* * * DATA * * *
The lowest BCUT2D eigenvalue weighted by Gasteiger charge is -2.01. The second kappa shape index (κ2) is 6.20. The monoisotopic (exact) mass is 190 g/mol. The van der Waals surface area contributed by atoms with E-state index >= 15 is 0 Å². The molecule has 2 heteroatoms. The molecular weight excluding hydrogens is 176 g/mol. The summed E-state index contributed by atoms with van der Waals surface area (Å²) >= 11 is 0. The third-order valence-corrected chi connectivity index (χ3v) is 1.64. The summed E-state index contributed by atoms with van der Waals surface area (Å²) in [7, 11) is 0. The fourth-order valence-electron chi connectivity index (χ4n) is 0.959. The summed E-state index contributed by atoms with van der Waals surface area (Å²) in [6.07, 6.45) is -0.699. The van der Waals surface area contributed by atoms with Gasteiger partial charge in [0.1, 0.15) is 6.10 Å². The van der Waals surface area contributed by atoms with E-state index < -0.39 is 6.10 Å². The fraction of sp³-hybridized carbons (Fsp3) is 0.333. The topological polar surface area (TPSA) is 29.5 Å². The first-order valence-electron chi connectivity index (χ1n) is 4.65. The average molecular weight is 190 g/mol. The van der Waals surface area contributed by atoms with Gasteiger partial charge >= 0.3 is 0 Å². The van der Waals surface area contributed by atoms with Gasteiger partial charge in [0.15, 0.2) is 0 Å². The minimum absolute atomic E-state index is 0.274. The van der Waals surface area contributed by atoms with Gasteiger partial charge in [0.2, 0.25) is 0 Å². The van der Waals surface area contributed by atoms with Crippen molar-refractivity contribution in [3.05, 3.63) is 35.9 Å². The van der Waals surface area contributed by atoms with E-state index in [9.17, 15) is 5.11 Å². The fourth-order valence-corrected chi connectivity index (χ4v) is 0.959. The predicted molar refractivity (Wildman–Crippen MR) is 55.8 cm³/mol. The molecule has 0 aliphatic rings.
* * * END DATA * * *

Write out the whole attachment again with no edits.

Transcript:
The lowest BCUT2D eigenvalue weighted by Gasteiger charge is -2.01. The second kappa shape index (κ2) is 6.20. The monoisotopic (exact) mass is 190 g/mol. The van der Waals surface area contributed by atoms with E-state index >= 15 is 0 Å². The molecule has 2 heteroatoms. The molecular weight excluding hydrogens is 176 g/mol. The summed E-state index contributed by atoms with van der Waals surface area (Å²) >= 11 is 0. The third-order valence-corrected chi connectivity index (χ3v) is 1.64. The summed E-state index contributed by atoms with van der Waals surface area (Å²) in [7, 11) is 0. The fourth-order valence-electron chi connectivity index (χ4n) is 0.959. The summed E-state index contributed by atoms with van der Waals surface area (Å²) in [6.07, 6.45) is -0.699. The van der Waals surface area contributed by atoms with Gasteiger partial charge in [0.1, 0.15) is 6.10 Å². The van der Waals surface area contributed by atoms with E-state index < -0.39 is 6.10 Å². The fraction of sp³-hybridized carbons (Fsp3) is 0.333. The topological polar surface area (TPSA) is 29.5 Å². The first-order valence-electron chi connectivity index (χ1n) is 4.65. The average molecular weight is 190 g/mol. The van der Waals surface area contributed by atoms with Gasteiger partial charge >= 0.3 is 0 Å². The van der Waals surface area contributed by atoms with Gasteiger partial charge in [0.15, 0.2) is 0 Å². The minimum absolute atomic E-state index is 0.274. The van der Waals surface area contributed by atoms with Gasteiger partial charge in [0.2, 0.25) is 0 Å². The van der Waals surface area contributed by atoms with Crippen molar-refractivity contribution in [3.05, 3.63) is 35.9 Å². The van der Waals surface area contributed by atoms with E-state index in [9.17, 15) is 5.11 Å². The fourth-order valence-corrected chi connectivity index (χ4v) is 0.959. The predicted molar refractivity (Wildman–Crippen MR) is 55.8 cm³/mol. The molecule has 0 aliphatic rings.